The Therapeutic Assessment (TA) model of psychological assessment has grown in use due to the demonstrated benefits to clients. However, to date, there have been no published articles on how conducting TA virtually may impact the process and experience. The COVID-19 global pandemic led to a rapid increase in virtual delivery of psychological services, including assessments. Assessors adapted procedures to ensure that clients were served ethically, the assessor-client relationship was considered, and the results were deemed valid. This empirical case study was conducted to evaluate test validity, therapeutic alliance, and the clinician's and client's experience of a TA conducted virtually. The validity of test administration was evaluated by experts, who reviewed video of the administration and test results; no concerns regarding integrity and interpretability of the results were identified. Therapeutic alliance, session process, and virtual presence were measured after each session. Both clinician and client reported positive experiences. The overall impact of the TA was evaluated through quantitative assessment of the client's experience and qualitative analysis of interviews. Collectively, this research demonstrates the feasibility of conducting a TA virtually, in an efficacious manner, that leads to positive client outcomes.

COVID-19 , Therapeutic Alliance , Empirical Research , Humans , Professional-Patient Relations
J Nerv Ment Dis ; 209(8): 543-546, 2021 08 01.
Article in English | MEDLINE | ID: covidwho-1234178


ABSTRACT: Social distancing due to COVID-19 may adversely impact treatment of adults with serious mental illness, especially those receiving intensive forms of community-based care, in part through weakening of the therapeutic alliance. Veterans and staff at a Veterans Affair (VA) medical center were surveyed 3 months after social distancing disrupted usual service delivery in intensive community-based treatment programs. Veterans (n = 105) and staff (n = 112) gave similar multi-item ratings of service delivery after social distancing, which involved far less face-to-face contact and more telephone contact than usual and rated their therapeutic alliances and clinical status similarly as "not as good" on average than before social distancing. Self-reported decline in therapeutic alliance was associated with parallel decline in clinical status indicators. Both veterans and staff indicated clear preference for return to face-to-face service delivery after the pandemic with some telehealth included.

Attitude of Health Personnel , COVID-19 , Case Management/standards , Community Mental Health Services/standards , Delivery of Health Care/standards , Patient Preference , Physical Distancing , Telemedicine/standards , Therapeutic Alliance , Adult , COVID-19/prevention & control , Female , Humans , Male , Middle Aged , United States , United States Department of Veterans Affairs , Veterans
Psychol Psychother ; 94(3): 854-883, 2021 09.
Article in English | MEDLINE | ID: covidwho-1096921


PURPOSE: The COVID-19 pandemic has resulted in a widespread adoption of videoconferencing as a communication medium in mental health service delivery. This review considers the empirical literature to date on using videoconferencing to deliver psychological therapy to adults presenting with mental health problems. METHOD: Papers were identified via search of relevant databases. Quantitative and qualitative data were extracted and synthesized on uptake, feasibility, outcomes, and participant and therapist experiences. RESULTS: Videoconferencing has an established evidence base in the delivery of cognitive behavioural therapies for post-traumatic stress disorder and depression, with prolonged exposure, cognitive processing therapy, and behavioural activation non-inferior to in-person delivery. There are large trials reporting efficacy for health anxiety and bulimia nervosa compared with treatment-as-usual. Initial studies show applicability of cognitive behavioural therapies for other anxiety and eating disorders and obsessive-compulsive spectrum disorders, but there has yet to be study of use in severe and complex mental health problems. Therapists may find it more difficult to judge non-verbal behaviour, and there may be initial discomfort while adapting to videoconferencing, but client ratings of the therapeutic alliance are similar to in-person therapy, and videoconferencing may have advantages such as being less confronting. There may be useful opportunities for videoconferencing in embedding therapy delivery within the client's own environment. CONCLUSIONS: Videoconferencing is an accessible and effective modality for therapy delivery. Future research needs to extend beyond testing whether videoconferencing can replicate in-person therapy delivery to consider unique therapeutic affordances of the videoconferencing modality. PRACTITIONER POINTS: Videoconferencing is an efficacious means of delivering behavioural and cognitive therapies to adults with mental health problems. Trial evidence has established it is no less efficacious than in-person therapy for prolonged exposure, cognitive processing therapy, and behavioural activation. While therapists report nonverbal feedback being harder to judge, and clients can take time to adapt to videoconferencing, clients rate the therapeutic alliance and satisfaction similarly to therapy in-person. Videoconferencing provides opportunities to integrate therapeutic exercises within the person's day-to-day environment.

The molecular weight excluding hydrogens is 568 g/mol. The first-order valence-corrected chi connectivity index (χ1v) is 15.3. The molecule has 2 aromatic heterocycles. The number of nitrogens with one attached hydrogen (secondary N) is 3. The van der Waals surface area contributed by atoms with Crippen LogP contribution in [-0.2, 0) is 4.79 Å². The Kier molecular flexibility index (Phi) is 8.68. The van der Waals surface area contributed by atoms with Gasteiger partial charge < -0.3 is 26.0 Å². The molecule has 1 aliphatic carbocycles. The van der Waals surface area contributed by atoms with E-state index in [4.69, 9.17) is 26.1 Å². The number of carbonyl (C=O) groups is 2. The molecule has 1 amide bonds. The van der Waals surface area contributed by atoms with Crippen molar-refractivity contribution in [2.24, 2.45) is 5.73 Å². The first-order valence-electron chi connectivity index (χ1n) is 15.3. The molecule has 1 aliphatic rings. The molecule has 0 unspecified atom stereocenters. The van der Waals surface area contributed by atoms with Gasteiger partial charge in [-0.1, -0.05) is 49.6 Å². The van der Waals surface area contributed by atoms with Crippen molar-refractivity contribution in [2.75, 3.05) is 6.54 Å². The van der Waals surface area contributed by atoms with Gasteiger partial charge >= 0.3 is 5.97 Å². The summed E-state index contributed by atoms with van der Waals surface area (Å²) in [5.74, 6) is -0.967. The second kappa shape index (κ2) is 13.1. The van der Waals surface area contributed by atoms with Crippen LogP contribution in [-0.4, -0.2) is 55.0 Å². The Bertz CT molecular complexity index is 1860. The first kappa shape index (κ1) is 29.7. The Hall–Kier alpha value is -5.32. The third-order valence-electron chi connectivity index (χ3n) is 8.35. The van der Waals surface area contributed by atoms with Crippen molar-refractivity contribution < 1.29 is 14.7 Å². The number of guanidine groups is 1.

Behavior Therapy/standards , Mental Disorders/therapy , Patient Satisfaction , Process Assessment, Health Care , Telemedicine/standards , Therapeutic Alliance , Videoconferencing/standards , COVID-19/prevention & control , Humans
Clin Psychol Psychother ; 28(2): 409-421, 2021 Mar.
Article in English | MEDLINE | ID: covidwho-842000


The arrival of the coronavirus (COVID-19) pandemic has confronted us with a global and unprecedented challenge of community-wide psychological distress alongside reduced access to therapeutic services in the traditional face-to-face format, due to the need to self-isolate. This previously unimagineable set of circumstances provides a unique opportunity, and indeed an imperative, for videotherapy to fulfil its potential in addressing mental health and well-being needs from a distance. Historically, the uptake of videotherapy has been hindered by psychotherapist expectations of inferior therapeutic alliance and outcomes, in spite of considerable research evidence to the contrary. Research suggests that videotherapy provides a powerful pathway for clients to experience enhanced opportunities for self-expression, connection and intimacy. This more neutral therapeutic 'space' provides clients with multifarious opportunities for self-awareness, creative experience and collaboration, with potentially a greater sense of agency over their own experience. This paper explores ways in which videotherapy can lead to a revitalisation of the concept of the therapeutic relationship, in order to meet the challenges associated with COVID-19. A number of specific considerations for videotherapy adaptations and etiquette in the midst of COVID-19 are described.

COVID-19/prevention & control , Mental Disorders/therapy , Psychotherapy/methods , SARS-CoV-2 , Telemedicine/methods , Therapeutic Alliance , Humans